When the USA and Britain destroyed Mossadegh’s government in Iran and imposed the Shah you pretty much got what you payed for! Iran remembers the SAVAK, the dead and tortured innocent civilians. So here’s a different idea, pay goods or money for Iranian oil, recognize the government, stop interfering and paying off revolutionaries, and stop threatening Iran. Problem solved!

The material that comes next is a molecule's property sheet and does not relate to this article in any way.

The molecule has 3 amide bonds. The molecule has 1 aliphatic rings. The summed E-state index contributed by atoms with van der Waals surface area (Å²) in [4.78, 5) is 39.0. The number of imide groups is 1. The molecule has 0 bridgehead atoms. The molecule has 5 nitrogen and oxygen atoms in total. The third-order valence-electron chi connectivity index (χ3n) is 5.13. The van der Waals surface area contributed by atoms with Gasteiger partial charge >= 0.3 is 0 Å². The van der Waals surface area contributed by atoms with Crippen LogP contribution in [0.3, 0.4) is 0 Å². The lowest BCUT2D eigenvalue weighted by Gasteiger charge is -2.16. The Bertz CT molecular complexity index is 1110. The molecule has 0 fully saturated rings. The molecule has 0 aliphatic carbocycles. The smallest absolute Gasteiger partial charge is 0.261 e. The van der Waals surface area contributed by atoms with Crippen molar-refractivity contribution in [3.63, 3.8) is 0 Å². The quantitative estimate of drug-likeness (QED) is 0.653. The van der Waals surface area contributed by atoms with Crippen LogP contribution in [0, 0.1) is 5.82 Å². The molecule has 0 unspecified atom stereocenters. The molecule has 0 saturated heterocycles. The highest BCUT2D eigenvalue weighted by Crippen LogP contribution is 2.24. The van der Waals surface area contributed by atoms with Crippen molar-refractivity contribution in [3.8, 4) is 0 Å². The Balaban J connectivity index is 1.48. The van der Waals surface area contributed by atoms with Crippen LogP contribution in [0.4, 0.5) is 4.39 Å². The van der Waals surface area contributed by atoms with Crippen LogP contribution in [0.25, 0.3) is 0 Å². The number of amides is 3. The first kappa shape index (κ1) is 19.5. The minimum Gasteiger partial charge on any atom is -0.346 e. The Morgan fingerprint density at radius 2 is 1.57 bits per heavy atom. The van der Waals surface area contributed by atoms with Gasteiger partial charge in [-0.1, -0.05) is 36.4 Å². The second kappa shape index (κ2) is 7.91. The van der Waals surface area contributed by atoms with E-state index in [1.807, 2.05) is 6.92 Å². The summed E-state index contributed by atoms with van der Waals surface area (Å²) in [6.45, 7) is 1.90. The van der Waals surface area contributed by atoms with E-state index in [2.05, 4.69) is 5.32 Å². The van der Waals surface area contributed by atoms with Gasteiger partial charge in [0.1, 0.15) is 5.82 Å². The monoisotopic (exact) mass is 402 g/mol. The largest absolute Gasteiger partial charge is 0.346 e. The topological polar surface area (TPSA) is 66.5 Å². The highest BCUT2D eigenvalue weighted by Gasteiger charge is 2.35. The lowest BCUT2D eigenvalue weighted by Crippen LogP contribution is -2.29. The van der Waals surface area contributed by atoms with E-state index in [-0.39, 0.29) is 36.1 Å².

10) Conflict with China is inevitable. A fair reading of the nine “unicorns” above may lead to the conclusion that we are destined to go to war with China. It may be a fair reading, but it is also an inaccurate one. Sino-American relations will be determined by two main drivers; one we can control, the other we cannot. The first is our ability to deter aggressive Chinese behavior. The second is how politics develop in China. The strategic prize for Washington is democratic reform in China. Democracy will not solve all Sino-American problems. China may be very prickly about sovereignty and very nationalistic. But a true liberal democracy in China in which people are fairly represented is our best hope for peace. The disenfranchised could force their government to focus resources on their manifold problems (corruption, misallocated resources, lack of social safety net). The United States and the rest of Asia will certainly trust an open and transparent China more, and ties would blossom at the level of civil society. Historically, the United States has almost always been on China’s side. It is waiting patiently to do so again.